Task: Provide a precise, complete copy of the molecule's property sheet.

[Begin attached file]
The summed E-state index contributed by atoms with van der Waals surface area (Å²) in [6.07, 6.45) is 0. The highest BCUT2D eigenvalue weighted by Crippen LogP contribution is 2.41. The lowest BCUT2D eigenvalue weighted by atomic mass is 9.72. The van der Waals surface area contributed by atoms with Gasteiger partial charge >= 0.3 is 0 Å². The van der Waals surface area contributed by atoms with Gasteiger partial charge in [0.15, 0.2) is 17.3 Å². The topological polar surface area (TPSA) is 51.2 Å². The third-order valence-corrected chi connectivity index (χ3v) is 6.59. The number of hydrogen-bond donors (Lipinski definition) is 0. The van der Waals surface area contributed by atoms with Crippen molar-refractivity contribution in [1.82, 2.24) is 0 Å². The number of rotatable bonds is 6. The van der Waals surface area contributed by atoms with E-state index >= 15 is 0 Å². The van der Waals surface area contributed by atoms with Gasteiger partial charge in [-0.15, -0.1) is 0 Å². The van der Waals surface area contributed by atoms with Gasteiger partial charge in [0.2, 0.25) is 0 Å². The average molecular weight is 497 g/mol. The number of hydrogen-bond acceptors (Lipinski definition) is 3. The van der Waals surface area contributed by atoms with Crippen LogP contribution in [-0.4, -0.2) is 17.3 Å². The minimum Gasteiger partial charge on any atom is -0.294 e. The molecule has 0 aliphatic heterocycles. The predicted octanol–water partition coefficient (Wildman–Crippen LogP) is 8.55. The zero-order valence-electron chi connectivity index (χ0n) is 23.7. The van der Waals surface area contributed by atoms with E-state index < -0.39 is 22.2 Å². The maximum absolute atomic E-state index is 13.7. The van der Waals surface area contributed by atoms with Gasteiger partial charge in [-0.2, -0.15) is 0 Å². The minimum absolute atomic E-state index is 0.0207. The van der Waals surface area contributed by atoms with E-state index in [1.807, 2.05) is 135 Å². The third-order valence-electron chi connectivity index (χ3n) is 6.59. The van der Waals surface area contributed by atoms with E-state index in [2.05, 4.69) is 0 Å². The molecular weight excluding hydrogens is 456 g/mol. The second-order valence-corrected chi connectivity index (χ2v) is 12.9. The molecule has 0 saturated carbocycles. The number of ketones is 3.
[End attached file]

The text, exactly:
The summed E-state index contributed by atoms with van der Waals surface area (Å²) in [6.07, 6.45) is 0. The highest BCUT2D eigenvalue weighted by Crippen LogP contribution is 2.41. The lowest BCUT2D eigenvalue weighted by atomic mass is 9.72. The van der Waals surface area contributed by atoms with Gasteiger partial charge >= 0.3 is 0 Å². The van der Waals surface area contributed by atoms with Gasteiger partial charge in [0.15, 0.2) is 17.3 Å². The topological polar surface area (TPSA) is 51.2 Å². The third-order valence-corrected chi connectivity index (χ3v) is 6.59. The number of hydrogen-bond donors (Lipinski definition) is 0. The van der Waals surface area contributed by atoms with Crippen molar-refractivity contribution in [1.82, 2.24) is 0 Å². The number of rotatable bonds is 6. The van der Waals surface area contributed by atoms with E-state index >= 15 is 0 Å². The van der Waals surface area contributed by atoms with Gasteiger partial charge in [-0.15, -0.1) is 0 Å². The van der Waals surface area contributed by atoms with Gasteiger partial charge in [0.2, 0.25) is 0 Å². The average molecular weight is 497 g/mol. The number of hydrogen-bond acceptors (Lipinski definition) is 3. The van der Waals surface area contributed by atoms with Crippen LogP contribution in [-0.4, -0.2) is 17.3 Å². The minimum Gasteiger partial charge on any atom is -0.294 e. The molecule has 0 aliphatic heterocycles. The predicted octanol–water partition coefficient (Wildman–Crippen LogP) is 8.55. The zero-order valence-electron chi connectivity index (χ0n) is 23.7. The van der Waals surface area contributed by atoms with E-state index < -0.39 is 22.2 Å². The maximum absolute atomic E-state index is 13.7. The van der Waals surface area contributed by atoms with Gasteiger partial charge in [-0.2, -0.15) is 0 Å². The minimum absolute atomic E-state index is 0.0207. The van der Waals surface area contributed by atoms with E-state index in [1.807, 2.05) is 135 Å². The third-order valence-electron chi connectivity index (χ3n) is 6.59. The van der Waals surface area contributed by atoms with E-state index in [2.05, 4.69) is 0 Å². The molecular weight excluding hydrogens is 456 g/mol. The second-order valence-corrected chi connectivity index (χ2v) is 12.9. The molecule has 0 saturated carbocycles. The number of ketones is 3.